The Connecticut Coalition for Achievement Now (ConnCAN) today released its annual school and districts report card, charting student academic achievement across Connecticut’s 160 school districts and assigning letter grades to individual schools.

Connecticut bears the dubious distinction of having the worst academic achievement gap between low income and non-low income students in the United States.

While the ConnCAN report highlights success stories in the state’s battle to close the gap, the results also underscore the significant work yet to be done.

If implemented, the following recommendations would correct significant shortcomings in Connecticut’s education policy.


Connecticut needs to give educators the flexibility to do what’s best for students, and effective teachers and administrators should be rewarded and retained.

A growing number of states are meeting success with the adoption of evaluation systems based significantly on student academic growth.

We also must  restructure tenure rules so that tenure is awarded to effective teachers, and that effective teachers aren’t among the first to be let go when a school downsizes.

Turnaround Schools

Connecticut has approximately 120 schools “failing” schools that have, for five years or more, failed to attain minimum standards under Federal law.

We need to give the Commissioner of Education more power to intervene in the lowest-performing five percent of schools. On the other hand, as school performance increases, ever greater latitude should be given to local decision making.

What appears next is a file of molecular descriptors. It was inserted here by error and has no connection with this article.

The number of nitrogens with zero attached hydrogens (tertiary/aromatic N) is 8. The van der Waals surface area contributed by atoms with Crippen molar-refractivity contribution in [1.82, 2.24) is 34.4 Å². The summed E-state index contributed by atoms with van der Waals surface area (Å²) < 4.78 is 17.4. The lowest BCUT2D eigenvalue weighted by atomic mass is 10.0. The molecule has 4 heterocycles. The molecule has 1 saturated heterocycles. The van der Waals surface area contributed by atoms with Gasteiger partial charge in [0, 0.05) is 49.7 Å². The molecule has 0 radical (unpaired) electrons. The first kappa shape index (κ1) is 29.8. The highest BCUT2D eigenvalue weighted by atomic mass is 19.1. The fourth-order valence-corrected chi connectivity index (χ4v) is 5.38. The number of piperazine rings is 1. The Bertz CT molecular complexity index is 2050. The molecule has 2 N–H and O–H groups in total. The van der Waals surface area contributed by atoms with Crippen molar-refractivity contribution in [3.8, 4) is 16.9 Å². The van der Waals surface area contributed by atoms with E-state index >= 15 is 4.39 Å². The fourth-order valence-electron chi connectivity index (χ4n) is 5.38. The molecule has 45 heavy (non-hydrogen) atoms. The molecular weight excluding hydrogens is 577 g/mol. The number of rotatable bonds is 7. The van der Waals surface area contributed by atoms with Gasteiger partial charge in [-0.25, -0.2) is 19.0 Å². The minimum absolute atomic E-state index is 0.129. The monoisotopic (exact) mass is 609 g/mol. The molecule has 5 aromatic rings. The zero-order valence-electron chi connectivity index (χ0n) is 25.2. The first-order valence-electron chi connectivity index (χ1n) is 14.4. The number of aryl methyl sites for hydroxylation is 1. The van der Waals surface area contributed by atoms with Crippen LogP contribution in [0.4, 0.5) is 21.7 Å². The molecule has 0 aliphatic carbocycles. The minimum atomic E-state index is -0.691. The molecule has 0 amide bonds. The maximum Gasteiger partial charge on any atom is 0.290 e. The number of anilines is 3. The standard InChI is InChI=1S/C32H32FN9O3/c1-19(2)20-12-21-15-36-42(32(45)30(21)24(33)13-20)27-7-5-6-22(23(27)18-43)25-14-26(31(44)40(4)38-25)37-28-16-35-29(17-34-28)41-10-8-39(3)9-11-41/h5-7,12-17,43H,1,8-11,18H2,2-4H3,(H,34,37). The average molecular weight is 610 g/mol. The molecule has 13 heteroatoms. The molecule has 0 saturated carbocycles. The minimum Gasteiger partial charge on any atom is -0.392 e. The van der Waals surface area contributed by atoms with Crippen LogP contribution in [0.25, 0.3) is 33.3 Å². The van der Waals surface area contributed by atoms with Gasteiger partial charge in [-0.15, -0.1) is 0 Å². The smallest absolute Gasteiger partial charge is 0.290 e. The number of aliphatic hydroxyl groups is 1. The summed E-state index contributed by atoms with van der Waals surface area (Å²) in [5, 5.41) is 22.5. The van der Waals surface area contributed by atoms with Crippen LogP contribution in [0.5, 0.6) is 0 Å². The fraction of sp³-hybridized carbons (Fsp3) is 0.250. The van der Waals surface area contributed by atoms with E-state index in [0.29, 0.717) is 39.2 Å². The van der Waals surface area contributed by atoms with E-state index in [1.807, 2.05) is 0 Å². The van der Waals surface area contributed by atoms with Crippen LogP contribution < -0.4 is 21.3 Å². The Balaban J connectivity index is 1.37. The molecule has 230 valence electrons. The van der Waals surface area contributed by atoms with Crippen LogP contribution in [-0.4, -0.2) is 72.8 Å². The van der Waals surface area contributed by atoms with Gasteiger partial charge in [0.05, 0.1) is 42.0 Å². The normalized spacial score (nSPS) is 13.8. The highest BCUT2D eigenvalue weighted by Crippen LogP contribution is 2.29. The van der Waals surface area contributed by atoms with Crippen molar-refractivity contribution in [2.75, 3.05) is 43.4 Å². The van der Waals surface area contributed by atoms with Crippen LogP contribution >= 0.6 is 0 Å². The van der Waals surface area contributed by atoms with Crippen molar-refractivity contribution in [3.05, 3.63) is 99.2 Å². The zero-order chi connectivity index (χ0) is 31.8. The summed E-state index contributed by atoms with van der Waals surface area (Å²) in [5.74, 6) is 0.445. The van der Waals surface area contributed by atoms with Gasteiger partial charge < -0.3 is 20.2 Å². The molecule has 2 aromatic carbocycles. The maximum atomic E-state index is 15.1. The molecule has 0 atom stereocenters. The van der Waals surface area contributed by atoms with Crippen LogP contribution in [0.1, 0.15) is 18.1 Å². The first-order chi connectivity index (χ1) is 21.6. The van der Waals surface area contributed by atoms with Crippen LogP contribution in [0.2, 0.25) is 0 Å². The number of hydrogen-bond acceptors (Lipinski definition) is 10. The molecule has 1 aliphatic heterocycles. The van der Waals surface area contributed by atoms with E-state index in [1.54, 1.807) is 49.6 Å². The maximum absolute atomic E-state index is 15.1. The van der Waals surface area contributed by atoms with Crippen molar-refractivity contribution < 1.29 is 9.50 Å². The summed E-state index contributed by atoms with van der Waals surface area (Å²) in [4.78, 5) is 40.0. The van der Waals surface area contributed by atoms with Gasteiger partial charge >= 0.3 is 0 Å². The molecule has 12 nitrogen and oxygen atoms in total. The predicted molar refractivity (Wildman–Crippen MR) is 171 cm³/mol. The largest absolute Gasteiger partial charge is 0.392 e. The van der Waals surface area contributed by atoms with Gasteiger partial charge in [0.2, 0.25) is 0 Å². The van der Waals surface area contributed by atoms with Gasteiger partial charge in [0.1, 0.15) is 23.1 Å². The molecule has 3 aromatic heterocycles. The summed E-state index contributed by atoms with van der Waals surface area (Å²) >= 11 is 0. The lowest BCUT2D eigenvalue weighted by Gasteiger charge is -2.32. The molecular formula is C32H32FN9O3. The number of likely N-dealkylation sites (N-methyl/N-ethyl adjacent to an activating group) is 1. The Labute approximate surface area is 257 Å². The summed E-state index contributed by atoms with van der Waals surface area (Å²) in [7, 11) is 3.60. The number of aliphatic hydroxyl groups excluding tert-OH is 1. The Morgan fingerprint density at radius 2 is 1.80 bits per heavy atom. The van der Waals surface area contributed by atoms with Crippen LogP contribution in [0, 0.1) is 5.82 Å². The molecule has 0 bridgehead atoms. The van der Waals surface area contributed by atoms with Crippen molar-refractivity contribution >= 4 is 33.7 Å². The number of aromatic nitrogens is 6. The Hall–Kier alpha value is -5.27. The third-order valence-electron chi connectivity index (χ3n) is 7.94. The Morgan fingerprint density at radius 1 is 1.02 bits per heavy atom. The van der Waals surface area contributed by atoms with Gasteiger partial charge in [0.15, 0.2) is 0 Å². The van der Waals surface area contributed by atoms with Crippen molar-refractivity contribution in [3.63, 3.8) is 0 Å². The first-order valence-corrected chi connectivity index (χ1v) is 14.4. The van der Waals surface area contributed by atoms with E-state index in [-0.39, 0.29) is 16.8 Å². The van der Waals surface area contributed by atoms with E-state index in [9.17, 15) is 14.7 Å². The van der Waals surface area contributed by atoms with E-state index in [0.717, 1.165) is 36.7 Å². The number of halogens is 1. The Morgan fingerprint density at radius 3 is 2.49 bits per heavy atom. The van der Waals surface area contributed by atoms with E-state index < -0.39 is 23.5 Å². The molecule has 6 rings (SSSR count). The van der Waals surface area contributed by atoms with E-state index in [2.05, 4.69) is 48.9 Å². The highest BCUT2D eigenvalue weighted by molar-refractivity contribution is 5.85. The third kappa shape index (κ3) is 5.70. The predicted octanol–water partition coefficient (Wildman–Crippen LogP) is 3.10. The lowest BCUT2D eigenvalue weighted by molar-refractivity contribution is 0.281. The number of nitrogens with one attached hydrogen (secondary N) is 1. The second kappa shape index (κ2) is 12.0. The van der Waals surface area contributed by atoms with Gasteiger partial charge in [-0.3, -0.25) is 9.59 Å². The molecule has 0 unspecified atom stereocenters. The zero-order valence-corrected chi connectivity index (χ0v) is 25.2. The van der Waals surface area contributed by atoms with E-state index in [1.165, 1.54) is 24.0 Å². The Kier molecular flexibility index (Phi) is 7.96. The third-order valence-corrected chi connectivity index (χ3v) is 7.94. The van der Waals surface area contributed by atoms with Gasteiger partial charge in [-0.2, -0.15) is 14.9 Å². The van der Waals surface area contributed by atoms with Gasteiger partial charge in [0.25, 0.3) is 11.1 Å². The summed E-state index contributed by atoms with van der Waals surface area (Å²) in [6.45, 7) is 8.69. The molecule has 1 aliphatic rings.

Also, prospective teachers and administrators should have uniform certification requirements and experience in underperforming schools.


The state must adopt a common chart of accounts so that the public and parents can see where education dollars are being spent.

Currently, spending decisions at the school level are next to impossible to track. Efficiencies through shared services and the elimination of outdated or redundant state regulations will be more easily realized when spending trends are readily comparable.

Connecticut needs to identify and retain effective teachers, fix our failing schools, and account for the massive investment it makes in education every year.

If the journey of a thousand miles begins with a single step, these three will certainly put Connecticut well on the way towards an exemplary system of public education. -- Lou Bach

Lou Bach specializes in education policies for CBIA. Contact him at 860.244.1929 or